Oil prices climb on OPEC cuts, hopes of US-China trade deal
SYDNEY (Reuters) – Oil prices rose on Friday, lifted by OPEC’s supply cuts and hopes the United States and China could soon settle their trade disputes.
US West Texas Intermediate (WTI) futures were at $54.10 per barrel at 0133 GMT, up 31 cents, or 0.6 percent, from their last settlement.
International Brent crude oil futures were at $61.25 per barrel, up 41 cents, or 0.7 percent from their last close.
“Prices supported by data showing further falls in output,” ANZ Bank said in a research note.
The Organization of the Petroleum Exporting Countries pumped 30.98 million barrels per day (bpd) in January, a Reuters survey showed, down 890,000 bpd from December and the largest month-on-month drop since January 2017.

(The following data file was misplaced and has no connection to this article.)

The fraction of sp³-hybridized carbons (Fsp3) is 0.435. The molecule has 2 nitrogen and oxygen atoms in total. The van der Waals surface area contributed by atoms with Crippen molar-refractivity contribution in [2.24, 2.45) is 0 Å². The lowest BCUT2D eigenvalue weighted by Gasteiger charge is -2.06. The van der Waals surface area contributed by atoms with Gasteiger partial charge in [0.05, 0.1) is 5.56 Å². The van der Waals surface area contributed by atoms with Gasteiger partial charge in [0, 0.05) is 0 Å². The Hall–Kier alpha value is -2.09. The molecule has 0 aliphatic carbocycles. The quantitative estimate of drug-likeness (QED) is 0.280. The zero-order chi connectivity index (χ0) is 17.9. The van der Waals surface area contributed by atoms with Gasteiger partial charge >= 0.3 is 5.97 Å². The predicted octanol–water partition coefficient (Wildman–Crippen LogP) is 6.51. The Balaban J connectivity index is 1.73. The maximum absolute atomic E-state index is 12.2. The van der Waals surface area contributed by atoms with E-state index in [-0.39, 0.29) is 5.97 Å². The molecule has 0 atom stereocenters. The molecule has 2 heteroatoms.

Oil futures also received support from a broader financial market rally, which saw Asian shares hit four-month highs on Friday on hopes the United States and China could strike a trade deal.
US President Donald Trump said on Thursday he will meet with Chinese President Xi Jinping soon to try to seal a comprehensive trade deal as Trump and his top trade negotiator both cited substantial progress in two days of high-level talks.
In Venezuela, meanwhile, US sanctions imposed on state oil firm PDVSA this week are keeping tankers stuck at ports and are expected to accelerate the supply drop in February.